Learning is made fun at an after-school program at Moneta Elementary School.
The four-day-a-week program for students in the first through fifth grades offers homework assistance, educational activities, snacks, and events such as field trips and family nights. Students have the option of being picked up from the program by parents or guardians, or ride a bus home.
It is the second year that Moneta Elementary has offered the program, which is funded through a federal three-year 21st Century Community Learning Center grant. SML Good Neighbors is the school’s co-applicant. The program also has numerous community partners.
Kathy Smith is the after-school program’s site coordinator at Moneta Elementary School. Although the primary focus of the program is educational, there was a need for an after-school program because of a relative lack of childcare options in the Moneta area, she said.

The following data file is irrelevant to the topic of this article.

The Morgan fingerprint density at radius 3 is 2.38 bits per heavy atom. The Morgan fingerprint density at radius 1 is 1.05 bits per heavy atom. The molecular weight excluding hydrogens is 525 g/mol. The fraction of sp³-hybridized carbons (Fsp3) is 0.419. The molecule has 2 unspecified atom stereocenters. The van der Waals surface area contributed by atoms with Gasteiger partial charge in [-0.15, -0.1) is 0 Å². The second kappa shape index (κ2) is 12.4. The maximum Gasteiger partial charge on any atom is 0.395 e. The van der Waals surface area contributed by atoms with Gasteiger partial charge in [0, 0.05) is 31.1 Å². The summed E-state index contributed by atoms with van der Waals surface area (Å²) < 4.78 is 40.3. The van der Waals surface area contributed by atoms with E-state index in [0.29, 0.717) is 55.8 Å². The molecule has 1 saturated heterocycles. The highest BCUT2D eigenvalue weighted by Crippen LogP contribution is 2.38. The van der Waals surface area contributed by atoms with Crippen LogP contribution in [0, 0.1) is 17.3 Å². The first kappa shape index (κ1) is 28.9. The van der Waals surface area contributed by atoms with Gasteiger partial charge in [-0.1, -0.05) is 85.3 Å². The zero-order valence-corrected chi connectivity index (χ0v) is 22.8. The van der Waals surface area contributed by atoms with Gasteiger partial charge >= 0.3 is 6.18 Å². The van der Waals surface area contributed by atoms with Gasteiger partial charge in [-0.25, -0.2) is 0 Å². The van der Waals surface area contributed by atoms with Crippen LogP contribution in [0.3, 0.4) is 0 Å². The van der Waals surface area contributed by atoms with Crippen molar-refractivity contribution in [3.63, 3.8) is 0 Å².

There are about 85 students on the rolls. Teachers in the program are certified educators or are retired.
Angela White, is a gifted and talented teacher at Bedford County Public Schools, who also provides instruction in the after-school program.
According to White, a typical day may include a 20-minute reading period, homework, a lesson or an activity, games and recess. Special projects may include STEM activities, such as when a group of students created superheroes out of recycled materials.
“It’s more relaxed than regular school, and we like to say, they don’t realize that they’re actually learning something,” Smith said.
A project for fifth graders that incorporated math and geometry was the creation of a three-dimensional Moravian star, which was demonstrated by teacher Christine Richardson.
“It’s making math cool,” Richardson said. “It seems really complicated, but it’s not. That’s what’s so fun about it.”
Fifth-grader Tyler Witt said he enjoys the after-school program, “because I can get my homework done, and when I go home, I can have fun with my family.”
“It’s sort of like they put work into funness,” Tyler said.
According to Smith, the program aims to teach social skills in students and reinforce good behavior. The school system also plans to reapply for the grant.
“We’ve got a great group of students and a fantastic staff here,” Smith said. “I am so fortunate.”